Sensors in Borehole at New Zealand Seismic Fault...

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Sensors in Borehole at New Zealand Seismic Fault... Empty Sensors in Borehole at New Zealand Seismic Fault...

Post by Rockhopper on Wed Jul 30, 2014 2:57 am

Scientists are drilling a bore hole into the Alpine Fault NZ.

For the first time, researchers are preparing to drop a battery of sensors deep into a seismic fault to record the build-up and occurrence of a massive earthquake.

An international team will drill a 1.3-kilometre hole in the Alpine Fault in New Zealand, through which they will gather crucial data that could help to predict future quakes. The fault ruptures roughly every 330 years, triggering a quake of up to magnitude 8 (K. R. Berry­man et al. Science 336, 1690–1693; 2012). The most recent earthquake was in 1717, so the next one is expected any time now.

“If we go on to record the next earthquake, then our experiment will be very, very special,” says Rupert Sutherland, a tectonic geologist at New Zealand’s Institute of Geological and Nuclear Sciences in Lower Hutt, and one of the project’s leaders. “A complete record of events leading up to and during a large earthquake could provide a basis for earthquake forecasting in other geological faults.”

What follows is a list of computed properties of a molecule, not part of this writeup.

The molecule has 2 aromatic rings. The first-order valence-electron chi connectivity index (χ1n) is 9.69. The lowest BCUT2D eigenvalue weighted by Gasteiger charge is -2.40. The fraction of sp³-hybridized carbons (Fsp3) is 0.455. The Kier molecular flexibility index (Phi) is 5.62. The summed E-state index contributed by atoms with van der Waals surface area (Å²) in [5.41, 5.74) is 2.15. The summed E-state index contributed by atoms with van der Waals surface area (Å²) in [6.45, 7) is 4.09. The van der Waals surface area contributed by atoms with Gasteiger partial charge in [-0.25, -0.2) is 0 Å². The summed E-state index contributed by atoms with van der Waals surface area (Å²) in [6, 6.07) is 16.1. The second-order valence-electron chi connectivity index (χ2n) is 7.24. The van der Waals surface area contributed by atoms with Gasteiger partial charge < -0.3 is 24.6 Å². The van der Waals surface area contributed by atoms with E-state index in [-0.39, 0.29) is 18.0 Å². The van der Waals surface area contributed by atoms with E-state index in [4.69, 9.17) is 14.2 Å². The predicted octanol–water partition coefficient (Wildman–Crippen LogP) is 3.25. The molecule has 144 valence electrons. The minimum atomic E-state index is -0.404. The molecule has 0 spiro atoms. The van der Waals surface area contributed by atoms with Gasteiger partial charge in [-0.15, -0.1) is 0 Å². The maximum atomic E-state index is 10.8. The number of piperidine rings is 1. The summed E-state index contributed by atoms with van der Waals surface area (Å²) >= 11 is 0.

The Alpine Fault, which runs for about 600 kilometres along the west coast of South Island, marks the boundary between the Pacific and Australian plates (see ‘In the zone’). Every year, these plates slide past each other by about 2.5 centimetres, building up pressure. Geologists are confident that the fault is “ready to break in its next earthquake”, says Sutherland — with a 28% chance of a rupture in the coming 50 years. The Alpine Fault has been specifically selected for the drilling site because it is so late in this earthquake cycle.

From Here.


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